>topics. Not difficult, let alone rocket science, but not as convenient
>as using something like WinHelp that is so firmly engrained in
>programmer culture and programming tools that it's a no-brainer.
>* See: (also includes indexing and search
>functions). Windows-only, unfortunately, so I can't use it on my Mac
>and thus, can't provide details. Strikes me as a silly choice given
>that it works via Dreamweaver, which I do have on my Mac. Why
>not write
>it in Java so it works on all platforms?
>Second, no HTML tool encourages you to create an index as you go. I
>personally consider a help system useless if it doesn't have a _good_
>index, so... Indeed, if you don't research the topic, you won't know
>that indexing HTML is even possible. DevaHelp includes built-in
>indexing tools; you can also look up HTMLIndexer
>( if you prefer a strong standalone
>product that focuses exclusively on indexing if you don't want
>to adopt
>a full package such as Deva.
><<Some of our guides use information mapping (IM) procedures. In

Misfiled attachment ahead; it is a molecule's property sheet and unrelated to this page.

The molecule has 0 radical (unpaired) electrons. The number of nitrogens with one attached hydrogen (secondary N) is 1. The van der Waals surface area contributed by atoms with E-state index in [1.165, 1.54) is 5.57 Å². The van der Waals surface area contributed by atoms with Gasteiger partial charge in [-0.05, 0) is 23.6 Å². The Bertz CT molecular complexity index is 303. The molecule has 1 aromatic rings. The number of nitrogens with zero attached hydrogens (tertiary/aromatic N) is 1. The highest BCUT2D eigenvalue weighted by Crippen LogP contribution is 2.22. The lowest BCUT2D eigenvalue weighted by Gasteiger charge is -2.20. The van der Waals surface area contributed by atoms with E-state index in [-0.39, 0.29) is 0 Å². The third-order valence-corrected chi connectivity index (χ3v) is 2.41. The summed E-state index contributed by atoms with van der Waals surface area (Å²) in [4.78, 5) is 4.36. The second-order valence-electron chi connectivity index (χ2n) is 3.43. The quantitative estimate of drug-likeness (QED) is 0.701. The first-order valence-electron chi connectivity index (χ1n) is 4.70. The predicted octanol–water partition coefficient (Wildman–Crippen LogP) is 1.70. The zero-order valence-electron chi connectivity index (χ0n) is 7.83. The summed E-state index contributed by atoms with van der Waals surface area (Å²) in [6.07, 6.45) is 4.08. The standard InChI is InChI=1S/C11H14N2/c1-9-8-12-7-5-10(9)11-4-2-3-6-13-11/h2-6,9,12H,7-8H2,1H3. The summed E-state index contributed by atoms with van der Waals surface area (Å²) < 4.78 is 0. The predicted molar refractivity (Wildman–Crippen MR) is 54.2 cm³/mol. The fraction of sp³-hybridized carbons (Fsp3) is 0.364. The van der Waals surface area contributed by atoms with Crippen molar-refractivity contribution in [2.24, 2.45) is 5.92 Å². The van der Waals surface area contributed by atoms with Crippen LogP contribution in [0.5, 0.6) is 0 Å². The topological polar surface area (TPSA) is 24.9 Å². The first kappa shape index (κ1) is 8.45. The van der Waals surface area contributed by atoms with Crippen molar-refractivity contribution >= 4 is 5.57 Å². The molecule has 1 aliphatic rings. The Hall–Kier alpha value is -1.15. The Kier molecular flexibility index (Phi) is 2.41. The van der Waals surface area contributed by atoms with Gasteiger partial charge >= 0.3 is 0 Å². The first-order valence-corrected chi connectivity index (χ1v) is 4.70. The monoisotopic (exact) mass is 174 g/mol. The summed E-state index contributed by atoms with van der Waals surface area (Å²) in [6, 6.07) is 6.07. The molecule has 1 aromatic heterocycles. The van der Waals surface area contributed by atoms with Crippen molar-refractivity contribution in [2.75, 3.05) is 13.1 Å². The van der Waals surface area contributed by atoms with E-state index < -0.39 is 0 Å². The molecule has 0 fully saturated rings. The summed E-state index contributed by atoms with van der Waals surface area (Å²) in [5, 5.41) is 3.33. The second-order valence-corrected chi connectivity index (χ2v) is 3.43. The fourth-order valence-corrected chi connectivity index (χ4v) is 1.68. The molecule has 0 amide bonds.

>playing with the HTML output of guides with these IM tables, the
>information mapping tables are lengthy and look bad.>>
>That's a problem with your use of the tool, not with the tool itself.
>Information mapping is ***NOT*** about rigid tables, though a casual
>glance might mislead you into thinking so. My main criticism of IM has
>always been not with the philosophy--which is powerful--but
>rather with
>the fact that users so often forget this philosophy and start thinking
>only in terms of tables. If all you have is a hammer...
>Instead, IM is, in part, about using the concept of a table (chunking
>and categorizing and using white space to organize